Logging into the intranet
Now that it has opened the browser, our robot needs to log into the intranet, using Maria's credentials.
Let's add the next logical step to our task.
We'll call it
@task function should look like this after adding the step:
Define your new function
log_in() after the definition of
Let's explain what this function does using docstrings:
Ok! Now we have to tell our robot to find the username and the password fields on the page and fill them.
You, a human being (just assuming!), can see and find things such as forms and fields on a web page. Your robot, however, lacks both vision and the ability to think. It needs precise instructions to find anything.
A web page is written in HTML (Hypertext Markup Language). It defines the meaning and structure of web content. The RobotSpareBin intranet is also built using HTML.
To find forms, fields, and other elements from an HTML web page, your robot needs to know their selectors. Think of a selector as the street address for an element, such as the username field on the RobotSpareBin intranet login page. These selectors along with their name and other instructions are stored in locators, in a file called
locators.json, from which they can be referenced to in the code or used directly as in-line selectors. Don't worry, this will start to make more sense when we start using the locators.
If you want, you can go deeper and learn more about how to find interface elements in web applications and the concept of locators in this dedicated article.
You don't have to inspect the HTML elements during this course unless you want to. All the HTML snippets are provided right here for your convenience. Still, learning how to find and interact with elements is the bread and butter of web automation, so make some time to learn it well eventually!
Inspecting elements in Chrome looks something like this (all the major browsers provide similar tools):
This is what the username field HTML markup looks like in the intranet login form:
<input type="text" id="username" name="username" required="" class="form-control"/>
We need to tell the robot to fill in the login form.
robocorp.browser library provides a
page.fill() function that can fill in text fields.
It takes two arguments: the
selector argument tells where to input and the
value argument tells what to input.
To be able to access the
fill() function, we need to first get the current page context.
This loads the current html page with all it's elements.
In our case, we can call the function like this to input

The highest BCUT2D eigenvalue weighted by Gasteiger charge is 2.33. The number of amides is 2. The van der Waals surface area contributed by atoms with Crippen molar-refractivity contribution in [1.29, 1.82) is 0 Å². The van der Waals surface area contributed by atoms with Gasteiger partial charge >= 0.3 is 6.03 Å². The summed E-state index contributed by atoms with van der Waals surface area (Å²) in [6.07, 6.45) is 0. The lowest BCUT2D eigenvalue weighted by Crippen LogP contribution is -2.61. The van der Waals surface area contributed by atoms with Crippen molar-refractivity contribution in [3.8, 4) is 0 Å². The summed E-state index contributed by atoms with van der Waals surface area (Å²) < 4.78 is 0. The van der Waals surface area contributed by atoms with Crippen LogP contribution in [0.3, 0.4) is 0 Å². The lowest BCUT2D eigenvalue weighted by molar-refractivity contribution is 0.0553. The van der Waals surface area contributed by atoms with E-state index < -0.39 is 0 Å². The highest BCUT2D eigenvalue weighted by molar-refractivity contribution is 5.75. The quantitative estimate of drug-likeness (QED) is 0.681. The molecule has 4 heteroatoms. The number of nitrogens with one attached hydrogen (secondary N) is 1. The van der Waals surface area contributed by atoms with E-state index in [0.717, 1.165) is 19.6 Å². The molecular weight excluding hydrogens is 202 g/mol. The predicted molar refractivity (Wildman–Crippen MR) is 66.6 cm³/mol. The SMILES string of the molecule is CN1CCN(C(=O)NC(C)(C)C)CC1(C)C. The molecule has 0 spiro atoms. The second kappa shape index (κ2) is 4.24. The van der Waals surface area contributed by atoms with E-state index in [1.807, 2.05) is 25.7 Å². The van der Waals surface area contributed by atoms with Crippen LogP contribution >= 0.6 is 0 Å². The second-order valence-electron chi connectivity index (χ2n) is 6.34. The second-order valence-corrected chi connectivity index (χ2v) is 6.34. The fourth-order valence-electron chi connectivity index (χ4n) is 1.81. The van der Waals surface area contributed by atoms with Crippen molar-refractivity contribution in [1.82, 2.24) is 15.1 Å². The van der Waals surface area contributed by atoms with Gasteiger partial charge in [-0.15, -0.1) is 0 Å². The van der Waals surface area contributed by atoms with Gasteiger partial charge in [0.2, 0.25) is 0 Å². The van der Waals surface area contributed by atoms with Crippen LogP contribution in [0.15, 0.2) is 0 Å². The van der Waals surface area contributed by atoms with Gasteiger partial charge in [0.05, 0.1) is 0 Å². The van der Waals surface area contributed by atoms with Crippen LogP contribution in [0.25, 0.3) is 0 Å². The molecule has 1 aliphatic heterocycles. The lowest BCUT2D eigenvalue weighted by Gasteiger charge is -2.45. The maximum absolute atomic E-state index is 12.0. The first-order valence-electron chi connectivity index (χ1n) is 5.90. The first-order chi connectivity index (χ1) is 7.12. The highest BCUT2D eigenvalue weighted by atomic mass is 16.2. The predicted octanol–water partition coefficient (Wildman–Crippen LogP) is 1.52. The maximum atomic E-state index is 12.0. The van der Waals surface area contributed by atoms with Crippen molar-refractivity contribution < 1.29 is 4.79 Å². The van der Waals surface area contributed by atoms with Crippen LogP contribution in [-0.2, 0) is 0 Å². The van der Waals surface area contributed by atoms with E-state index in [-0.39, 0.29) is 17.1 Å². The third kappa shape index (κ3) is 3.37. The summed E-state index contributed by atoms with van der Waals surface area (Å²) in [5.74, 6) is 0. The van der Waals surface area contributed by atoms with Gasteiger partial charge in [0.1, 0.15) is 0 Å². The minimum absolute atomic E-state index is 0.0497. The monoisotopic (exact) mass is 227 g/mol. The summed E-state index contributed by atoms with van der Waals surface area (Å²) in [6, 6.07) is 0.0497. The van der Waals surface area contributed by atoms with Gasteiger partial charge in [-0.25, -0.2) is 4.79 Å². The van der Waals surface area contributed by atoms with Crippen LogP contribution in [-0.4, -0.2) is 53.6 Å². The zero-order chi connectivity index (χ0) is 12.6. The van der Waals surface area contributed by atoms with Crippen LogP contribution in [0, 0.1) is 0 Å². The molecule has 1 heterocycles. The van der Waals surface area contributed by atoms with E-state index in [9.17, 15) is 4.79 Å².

maria in the field that has the
id property with the value of
To indicate to a selector that we are searching the id property, a
#will be added before the value.
Let us run our robot to see how it works.
Now that we managed to input the username, we can do the same thing for the password.
Note: You should never write or commit your credentials in your robot code in a real project. Here we break that rule to keep things simple! Learn more about using credentials in a safe way.
You can copy the password from the login form description (top-notch security right there!). Our
log_in() function looks like this now:
As the last step, the robot needs to submit the form, which we can do by calling the
It takes one argument, the
selector argument tells where to input.
We are going to identify the button by the text displayed on it
Here's how the complete python code looks like now:
Run the robot one more time, and you should see it opening the browser, navigating to the intranet, and happily logging in, just like Maria does!
You now have a general understanding of how robots are built (define tasks and functions, import libraries, run and iterate.). Congratulations!
You have real-world experience with typing out python code both in the editor.
You can now start taking shortcuts to save your precious time.
- Feel free to copy & paste the code blocks unmercifully. You can type things out if you want to.
- Do read the explanations.
- You will have plenty of chances to build robots from scratch and dive into details later.
- This course will not go away. You can always revisit it when you feel like it!
- You can use the
page.fill()fucntion from the
robocorp.browserlibrary to fill text input fields.
- You can tell your robots which elements in a webpage to act on by writing locators (or selectors).
- You should not write or commit credentials directly into your project. We do it here to keep things simple, but you should never do this in the real world.
- Learning how to find and interact with elements is the bread and butter of web automation.